After finishing in fourth and third place in the 2019 and ’20 AL MVP voting, respectively, his numbers took a massive nosedive.
His OPS this year (.711) not only was below league average, but it also was 300 points lower than his MLB-leading 1.011 from 2020. Granted, that was not sustainable for LeMahieu, as it was a 60-game season, and he never was a high-OPS guy, even in Colorado.
But that decline was still disappointing. He won the batting title last year, the second of his career. In 2019, he slashed .327/.375/.518.
Regression was expected, but he wasn’t even an offensive threat. And unfortunately, 2021 might have actually been a glimpse of what’s going to happen for the remaining five years of his six-year deal.
In 2021, Baseball Savant considered him “unlucky.” While he hit .268, his expected batting average (xBA, which takes into account, mostly, exit velocity and launch angle) was actually .279. That -0.011 difference made him be considered the 65th “unluckiest” player for batting average, out of 319 qualified players.
The same goes for his slugging percentage (.362) and his xSLG (.391). That was the 34th largest negative difference in MLB.
So, maybe it simply was just bad luck this season… until you look at his 2020 metrics.
In the pandemic-shortened season, he was actually, by far, one of the luckiest hitters in all of baseball.
As previously mentioned, his .364 batting average led the big leagues last year. But according to Baseball Savant, he was only “supposed” to hit .308. That made him the 13th luckiest player in baseball, out of 331 qualified players that year.
In terms of slugging, he was the fourth luckiest (.590 actual SLG vs. .453 xSLG).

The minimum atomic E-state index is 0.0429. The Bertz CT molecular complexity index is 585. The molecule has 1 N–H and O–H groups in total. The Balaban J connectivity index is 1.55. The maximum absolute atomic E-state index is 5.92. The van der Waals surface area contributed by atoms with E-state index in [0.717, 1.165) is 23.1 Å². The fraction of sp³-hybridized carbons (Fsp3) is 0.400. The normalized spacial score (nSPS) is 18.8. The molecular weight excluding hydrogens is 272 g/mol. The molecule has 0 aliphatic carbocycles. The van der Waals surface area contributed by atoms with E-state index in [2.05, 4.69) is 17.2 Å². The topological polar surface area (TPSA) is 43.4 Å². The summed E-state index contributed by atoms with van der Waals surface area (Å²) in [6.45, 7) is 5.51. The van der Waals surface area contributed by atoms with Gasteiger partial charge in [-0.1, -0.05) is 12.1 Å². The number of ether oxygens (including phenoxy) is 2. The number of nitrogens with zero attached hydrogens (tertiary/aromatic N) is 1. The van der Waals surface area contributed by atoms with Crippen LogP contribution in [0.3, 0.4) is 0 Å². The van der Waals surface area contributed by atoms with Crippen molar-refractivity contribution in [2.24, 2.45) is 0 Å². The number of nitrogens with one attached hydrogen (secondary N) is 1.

So, what changed?
Honestly – almost nothing.
LeMahieu’s bat-to-ball metrics from 2020 to 2021 are hardly different – in fact, some of his analytical numbers actually were better this season than last.
His hard-hit percentage went down (45.7 percent to 43.3 percent), but his average launch angle increased from 2.3 percent to 5.0 percent. He actually had more barrels per “batted ball event” (contact in fair territory) this season than last. His sweet-spot percentage also went up. His average exit velo went down less than one mph, but that small of a number hardly makes a difference.
In 2019, luck was on his side, but barely – while considered “lucky” in our previous stats mentioned that season, it’s very marginal. We can say that in 2019, he was legitimately good.
That’s not to say he wasn’t in 2020 – the results were there. But they were certainly inflated based off expected results.
Disclaimer: these numbers aren’t a perfect science. These numbers don’t take in to account the holes that were found, and if LeMahieu’s bat is a tick earlier or later in dozens of swings here and there, these words may not even be written.
But they are certainly a good basis. These numbers are a major reason why the Yankees let Didi Gregorius go – and that was a move that, although hurtful for Yankee fans, seems to have worked out in favor of New York – Gregorius was one of the worst shortstops on both sides of the ball this season.
The bat-to-ball metrics have stayed practically the same for three seasons, now, so there’s no reason to believe they’ll improve dramatically.
The fact is, LeMahieu simply came back down to Earth this past season.
We all knew 2020 was a bit of an anomaly for LeMahieu – but after taking a deep dive, we can’t help but wonder if 2021 LeMahieu is what the Yankees will be stuck with.
Source: Yahoo Sports